• Contessa Premium Foods
  • Contessa, a ship used by Volkoff Industries in the TV series Chuck
  • Contessa 26 first GRP yacht in a range of yachts built by Jeremy Rogers Ltd. and J. J. Taylor & Sons Ltd. of Toronto; 26ft length
  • Contessa 32 32 ft length design in a range of GRP yachts built by Jeremy Rogers Ltd.
Conté (disambiguation)

Conté can refer to:

  • Lansana Conté (1934 – 2008), President of Guinea
  • Nicolas-Jacques Conté, known for
    • Conté crayons
Conte (surname)

Conte is an Italian surname. Notable people with the surname include:

  • Antonio Conte (born 1969), Italian football manager and former player
  • Gian Biagio Conte (born 1941), Italian classicist
  • Hugo Conte (born 1963), Argentine volleyball player
  • Lansana Conté (1934–2008), former President of Guinea
  • Maria Pia Conte (born 1944), Italian actress
  • Nicola Conte, Italian DJ and producer
  • Paolo Conte (born 1937), Italian singer and composer
  • Richard Conte (1910–1975), United States actor
  • Richard Conte (contemporary artist) (born 1953), French contemporary artist
  • Silvio O. Conte (1921–1991), United States congressman
  • Steve Conte, American songwriter and guitarist
  • Victor Conte, nutritionist at the center of the BALCO steroids scandal

Usage examples of "conte".

He wanted Conte to go to Paul Castellano and get permission to have Sammy killed.

Pere Veret, the confessor of the nuns, Mathurin Rousseau, and Nicolas Benoit, canons, and Conte, a doctor, from whom they learned that Grandier had not been an instant out of their sight for the last two hours.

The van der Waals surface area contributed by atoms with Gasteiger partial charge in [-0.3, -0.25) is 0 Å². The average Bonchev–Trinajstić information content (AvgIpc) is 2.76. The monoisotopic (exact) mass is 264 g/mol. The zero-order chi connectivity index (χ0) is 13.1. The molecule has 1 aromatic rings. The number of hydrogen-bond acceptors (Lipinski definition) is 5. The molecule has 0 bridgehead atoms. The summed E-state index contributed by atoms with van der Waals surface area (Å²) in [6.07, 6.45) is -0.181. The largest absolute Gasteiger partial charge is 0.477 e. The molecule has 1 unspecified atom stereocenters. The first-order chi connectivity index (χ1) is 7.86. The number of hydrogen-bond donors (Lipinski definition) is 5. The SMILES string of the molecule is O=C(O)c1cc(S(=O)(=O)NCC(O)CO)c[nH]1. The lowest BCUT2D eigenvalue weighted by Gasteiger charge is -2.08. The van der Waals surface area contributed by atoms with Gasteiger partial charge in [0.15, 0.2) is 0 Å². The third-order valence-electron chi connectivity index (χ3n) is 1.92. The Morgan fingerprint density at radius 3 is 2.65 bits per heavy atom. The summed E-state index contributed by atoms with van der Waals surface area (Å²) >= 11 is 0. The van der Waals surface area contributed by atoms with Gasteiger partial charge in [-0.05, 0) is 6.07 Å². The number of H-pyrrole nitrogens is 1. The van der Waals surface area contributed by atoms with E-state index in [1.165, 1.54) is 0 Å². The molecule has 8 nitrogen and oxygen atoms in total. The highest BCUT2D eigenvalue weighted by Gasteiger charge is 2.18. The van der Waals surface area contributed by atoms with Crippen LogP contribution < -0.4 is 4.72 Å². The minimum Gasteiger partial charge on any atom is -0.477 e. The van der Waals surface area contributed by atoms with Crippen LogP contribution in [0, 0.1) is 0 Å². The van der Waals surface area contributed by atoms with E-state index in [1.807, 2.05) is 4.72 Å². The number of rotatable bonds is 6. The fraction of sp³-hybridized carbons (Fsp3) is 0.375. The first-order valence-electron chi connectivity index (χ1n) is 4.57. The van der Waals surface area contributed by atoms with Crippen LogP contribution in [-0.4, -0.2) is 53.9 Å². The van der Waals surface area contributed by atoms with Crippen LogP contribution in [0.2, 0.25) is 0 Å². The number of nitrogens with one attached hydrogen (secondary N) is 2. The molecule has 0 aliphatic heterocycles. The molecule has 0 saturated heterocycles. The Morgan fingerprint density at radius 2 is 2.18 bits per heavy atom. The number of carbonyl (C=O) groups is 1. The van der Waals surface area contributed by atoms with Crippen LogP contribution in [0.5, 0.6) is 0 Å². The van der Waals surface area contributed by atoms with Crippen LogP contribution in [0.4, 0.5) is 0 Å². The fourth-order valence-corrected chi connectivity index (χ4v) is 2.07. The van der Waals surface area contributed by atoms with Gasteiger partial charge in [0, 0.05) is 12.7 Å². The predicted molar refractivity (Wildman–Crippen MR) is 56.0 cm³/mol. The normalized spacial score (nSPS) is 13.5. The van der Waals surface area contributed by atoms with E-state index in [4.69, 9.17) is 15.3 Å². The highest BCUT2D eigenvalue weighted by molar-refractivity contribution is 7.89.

That kingdom is become of late a meatgrinder of armies, and not even the Holy See has enough money to hire me and mine to follow in the footsteps of old Conte Hreszko.

I turned right onto Hilgard, right again on Le Conte, and right onto Tiverton, where I paid for a parking voucher.

I pulled out of the lot onto Tiverton, and when I reached Le Conte I turned left.

You can bid them cut off the last vestiges of power that their contes and doges may have, even expel those noblemen completely-after all, their guilds and merchants' councils really rule their cities already.

The Tsigane version of Sara and the saints is from Claude Clément's wonderful children's book Contes Traditionelles de Provence, and represents either the iconoclastic extreme or the earliest, least-changed myth.

It flew accurately, needle point forward, and struck Conte Cozonac in the neck, two inches below an ear.

Then, carrying huge Conte Cozonac, he mounted flights of stairs to the roof, unbarred the hatch and clambered out.

The cord was extremely strong, and Doc, still carrying Conte Cozonac, slipped down it to the sidewalk.

Conte Cozonac was planted in a chair, his wrists positioned carefully on the arm rests.

Conte Cozonac chuckled, "and he does not have to be a native of the country, either.

Monk and Ham, their perpetual quarrel for the moment a minor matter, watched Conte Cozonac intently.

Conte Cozonac hesitated, then continued: "My other purpose was to have Baron Damitru Mendl draw up a new set of plans and make a working model of the devilish weapon which he invented.

They had been shut in long enough that any type of diversion, even observing disguised Conte Cozonac, was welcome.